Fluid Gas Handling

How Fluid Type Affects Solenoid Valve Choices

How Fluid Type Affects Solenoid Valve Choices-Food Equipment Washdown-Getty Images 478730226-Fluid Control Division Europe-Parker Hannifin CorporationIn industrial applications, the successful transfer of fluids requires different types of valves to open and close the flow. Solenoid valves are a popular choice because they offer rapid automatic opening and closing, remote control and high process security.

Fluid considerations

The type of fluid being used in a production process may potentially reduce the operational lifetime of a solenoid valve. Why so? Well, many parts of the valve, such as the body, mechanism and seals, will be in direct contact with the fluid. In diverse industrial applications, the fluids may include aggressive media like cleaning agents and reagents used in food processing, car washing and industrial washing applications. These fluids require the careful selection of a solenoid valve to do the job safely, reliably and effectively.  

The materials used in the valve should not influence the chemical composition of the fluid, i.e. breakdown and contaminate, especially in the food and beverage industry. Here, for processes such as the cleaning of bottles or machinery, a solenoid valve using lead-based materials could not be specified for obvious reasons. Instead, stainless steel is more appropriate, which is the case in the medical and pharmaceutical sectors too.

How Fluid Type Affects Solenoid Valve Choices - Cover of FCDE Solenoid Valve 221G - Parker Fluid Controls Division EuropeDiscover how you can benefit from using a more corrosion resistant valve by downloading our catalog of stainless steel valves designed for harsh environments.

 

 

 

 

 

 

Impact on choice

It is important to avoid comparing solenoid valves, feature by feature, when looking to specify the right product for an installation. However, on many occasions the specific application must guide the common sense choice. For instance, where maximum working life is required, such as in outdoor service scenarios, then corrosion resistance must be a priority. Similarly, one must also factor in the presence of an explosion-risk environment, such as those found in the oil and gas and petrochemical sectors.

An example of a solenoid valve developed for use in challenging applications where aggressive chemicals or fluids are present is our 221G series stainless steel solenoid valve. The use of high-grade 316L stainless steel as the valve body material is significant as in harsh environments it gives increased system reliability and, in turn, improved operational performance and productivity. In fact, it has shown to deliver 30% more life on average (depending on the application) versus some other technologies.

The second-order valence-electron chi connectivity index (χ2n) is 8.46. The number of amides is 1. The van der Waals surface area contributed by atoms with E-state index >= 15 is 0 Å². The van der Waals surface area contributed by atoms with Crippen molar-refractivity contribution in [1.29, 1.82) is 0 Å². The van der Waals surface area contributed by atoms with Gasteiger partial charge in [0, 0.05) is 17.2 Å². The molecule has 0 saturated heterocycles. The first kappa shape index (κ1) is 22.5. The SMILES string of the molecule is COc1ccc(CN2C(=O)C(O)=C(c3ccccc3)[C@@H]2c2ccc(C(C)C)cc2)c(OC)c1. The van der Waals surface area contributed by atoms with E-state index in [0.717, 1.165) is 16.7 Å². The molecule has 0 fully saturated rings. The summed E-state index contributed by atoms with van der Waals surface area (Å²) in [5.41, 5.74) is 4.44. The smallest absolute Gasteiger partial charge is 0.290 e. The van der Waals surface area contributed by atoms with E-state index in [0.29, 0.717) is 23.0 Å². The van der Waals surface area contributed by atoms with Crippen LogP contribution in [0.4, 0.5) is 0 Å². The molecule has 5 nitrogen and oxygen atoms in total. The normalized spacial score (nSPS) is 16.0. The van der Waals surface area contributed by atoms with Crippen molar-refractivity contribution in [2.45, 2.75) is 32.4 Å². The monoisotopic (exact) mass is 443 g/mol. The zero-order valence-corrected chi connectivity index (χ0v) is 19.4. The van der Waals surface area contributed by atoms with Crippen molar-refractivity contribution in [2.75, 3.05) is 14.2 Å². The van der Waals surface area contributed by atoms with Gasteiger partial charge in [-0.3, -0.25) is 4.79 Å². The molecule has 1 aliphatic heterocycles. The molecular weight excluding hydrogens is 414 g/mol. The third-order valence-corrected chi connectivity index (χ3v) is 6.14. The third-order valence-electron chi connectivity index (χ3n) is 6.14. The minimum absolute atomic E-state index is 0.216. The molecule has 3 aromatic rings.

Offering wide-ranging chemical compatibility is vital, and the 221G series valve has been designed to be 30% more resistant in corrosive environments. The use of fluoroelastomer (FKM) seals aids dependable operation under severe chemical conditions and at higher temperatures where many other seal materials may perish or otherwise lose their integrity. Degrading seals can lead to fluid leaks and the associated safety risks and costly downtime. FKM seals are especially well suited to arduous conditions with petroleum fuels, mineral-based hydraulic fluids or other solvents present. 

Learn more

How Fluid Type Affects Solenoid Valve Choices - Download Brochure buttonDiscover how you can benefit from using a more corrosion resistant valve by downloading our catalog of stainless steel valves designed for harsh environments.

 

How Fluid Type Affects Solenoid Valve Choices - Valery Blanchet - Fluid Control Division Europe-Automation Group-Parker Hannifin Corporation

Article contributed by Valéry Blanchet, marketing product manager, Fluid Control Division Europe, Parker Hannifin Corporation.

 

 

 

 

Related content

Solenoid Valve Selection for Harsh Outdoor Applications

Do Your Seals Meet the Demands of the Oil and Gas Industry?

Designing a Low-cost Actuator for Harsh Environments

Understanding Corrosion in Challenging Offshore Applications

 

 

 

 

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